Dead reckoning fills-in GPS navigation gap

Etienne Favey, Alexander Somieski, Christine Hollenstein, Michael Ammann, and Carl Fenger, u-blox

August 18, 2011

Etienne Favey, Alexander Somieski, Christine Hollenstein, Michael Ammann, and Carl Fenger, u-bloxAugust 18, 2011

To address this growing problem, u-blox, for example has integrated dead reckoning functionality into GPS receiver chip technology. Dead reckoning is actually a centuries old concept originally used by sailors and later aviators to extrapolate their position based on how far and in what direction they have travelled from a last known location, typically the last harbor.

Based on proprietary Sensor Fusion Dead Reckoning technology, the u-blox GPS receiver chip accomplishes the same task when travelling through regions of poor GPS reception. Based on the last known position, vehicle sensors feed information to the receiver indicating how far and in what direction the vehicle has travelled. The chip processes the sensor data and blends it with GPS positional readings. In this way, a better approximation of where the vehicle actually is can be extrapolated, regardless of GPS satellite visibility.

Dead reckoning has one drawback: The displacement and heading errors accumulate over time. The errors depend on the accuracy of the sensors, data quantization errors, and time granularity. It is the job of dead reckoning hardware and software to minimize the errors for as long as possible to provide accurate location information during short signal interruptions as well as long drives through tunnels.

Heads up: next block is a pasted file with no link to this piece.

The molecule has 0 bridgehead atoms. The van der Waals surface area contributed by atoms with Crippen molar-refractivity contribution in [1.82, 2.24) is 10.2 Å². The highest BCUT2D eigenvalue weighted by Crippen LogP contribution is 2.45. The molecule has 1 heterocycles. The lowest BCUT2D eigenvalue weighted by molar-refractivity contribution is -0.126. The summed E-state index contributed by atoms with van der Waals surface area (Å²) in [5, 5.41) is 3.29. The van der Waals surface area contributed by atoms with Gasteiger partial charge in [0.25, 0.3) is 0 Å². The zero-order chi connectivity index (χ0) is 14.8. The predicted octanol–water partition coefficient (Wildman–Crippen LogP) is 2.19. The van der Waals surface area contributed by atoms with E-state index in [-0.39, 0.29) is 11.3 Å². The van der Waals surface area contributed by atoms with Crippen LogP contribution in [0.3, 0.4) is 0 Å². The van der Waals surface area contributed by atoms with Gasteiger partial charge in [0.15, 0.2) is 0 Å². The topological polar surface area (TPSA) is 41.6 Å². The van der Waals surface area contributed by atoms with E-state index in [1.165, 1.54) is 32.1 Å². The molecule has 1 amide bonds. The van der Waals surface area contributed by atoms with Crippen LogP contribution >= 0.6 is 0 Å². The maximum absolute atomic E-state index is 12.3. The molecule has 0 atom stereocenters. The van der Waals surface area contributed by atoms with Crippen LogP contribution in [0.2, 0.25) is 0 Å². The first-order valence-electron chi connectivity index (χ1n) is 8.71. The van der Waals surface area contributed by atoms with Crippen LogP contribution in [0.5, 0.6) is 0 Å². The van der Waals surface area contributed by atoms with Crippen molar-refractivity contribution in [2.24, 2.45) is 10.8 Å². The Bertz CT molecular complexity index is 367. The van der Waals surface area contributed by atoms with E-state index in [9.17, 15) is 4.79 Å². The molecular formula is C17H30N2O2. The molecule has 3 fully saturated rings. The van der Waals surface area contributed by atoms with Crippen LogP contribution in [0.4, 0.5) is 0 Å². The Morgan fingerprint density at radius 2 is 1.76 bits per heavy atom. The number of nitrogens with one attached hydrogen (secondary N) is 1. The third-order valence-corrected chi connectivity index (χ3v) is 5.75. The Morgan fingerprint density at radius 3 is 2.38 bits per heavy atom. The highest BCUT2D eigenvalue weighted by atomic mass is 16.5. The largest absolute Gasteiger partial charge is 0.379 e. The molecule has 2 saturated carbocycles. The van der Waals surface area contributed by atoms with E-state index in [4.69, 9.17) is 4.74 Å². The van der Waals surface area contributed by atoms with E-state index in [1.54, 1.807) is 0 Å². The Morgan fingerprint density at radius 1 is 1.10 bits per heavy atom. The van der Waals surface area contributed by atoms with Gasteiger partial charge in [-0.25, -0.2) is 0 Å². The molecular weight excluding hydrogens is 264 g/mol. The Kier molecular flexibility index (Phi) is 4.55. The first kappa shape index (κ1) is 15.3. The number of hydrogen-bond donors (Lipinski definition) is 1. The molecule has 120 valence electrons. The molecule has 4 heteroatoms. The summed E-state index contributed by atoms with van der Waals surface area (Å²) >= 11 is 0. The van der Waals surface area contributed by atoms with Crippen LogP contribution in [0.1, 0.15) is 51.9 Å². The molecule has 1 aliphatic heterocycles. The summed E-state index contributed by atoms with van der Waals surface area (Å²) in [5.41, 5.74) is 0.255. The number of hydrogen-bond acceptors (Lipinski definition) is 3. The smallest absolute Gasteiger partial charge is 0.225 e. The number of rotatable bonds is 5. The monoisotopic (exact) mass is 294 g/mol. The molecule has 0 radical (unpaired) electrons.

The figure below illustrates accumulated dead-reckoning error.

The following list shows typical sensor and information sources used by dead reckoning technology to calculate a position:

Distance Sensing:
  • Odometer pulses (absolute distance traveled, this is most typical)
  • Distance information from wheel ticks
  • Digital speed information (distance is reconstructed from a single integration),
  • Linear accelerometers (distance reconstructed from double-integrating acceleration)
  • Radar, optical, and acoustic sensors.

Sensing distance traveled
There are a variety of sensor techniques for detecting distance travelled. Typically a direct connection to the vehicle’s odometer is enough. If this is not available, for example for after-market installations, wheel sensors can provide the raw information for distance travelled. The variable reluctance sensor and Hall Effect position sensor are two common types of electromagnetic sensors for this purpose.

Direction Sensing:
  • Turn rate sensor (gyroscopes, most typical)
  • Linear accelerometers
  • Steering linkage angular sensor
  • Differential wheel speed information (between left and right wheels)
  • Magnetic compass

Sensing direction
Besides distance, direction or turn-rate information (measured, for example, in degrees per second) is also needed to extrapolate the travelled route. The easiest approach is to use a small turn-rate sensor, also called a gyroscope. Several types of gyroscopes exist: mechanical (a rotating mass suspended in gimbals), optical, and micro-electromechanical system (MEMS) vibrating structures.

The first two types of gyros provide excellent accuracy but are large and expensive. MEMS gyroscopes excel in their small size, good performance, and user-friendliness and are relatively inexpensive. They are also available as surface-mount devices easily installed on a printed circuit board.

Map matching
In addition, a technique known as map matching can be used. Based on an actual map, application software knows to always report a position located on an actual road, even if the extrapolation calculated by the GPS receiver is slightly off due to accumulated position and heading error.

Ultimately, an approach of using the dead reckoning solution based on both GPS and sensor measurements simultaneously together with map matching delivers the best result in city environments where a wide range of signal conditions can be expected: Partial, reflected, and blocked GPS signals.

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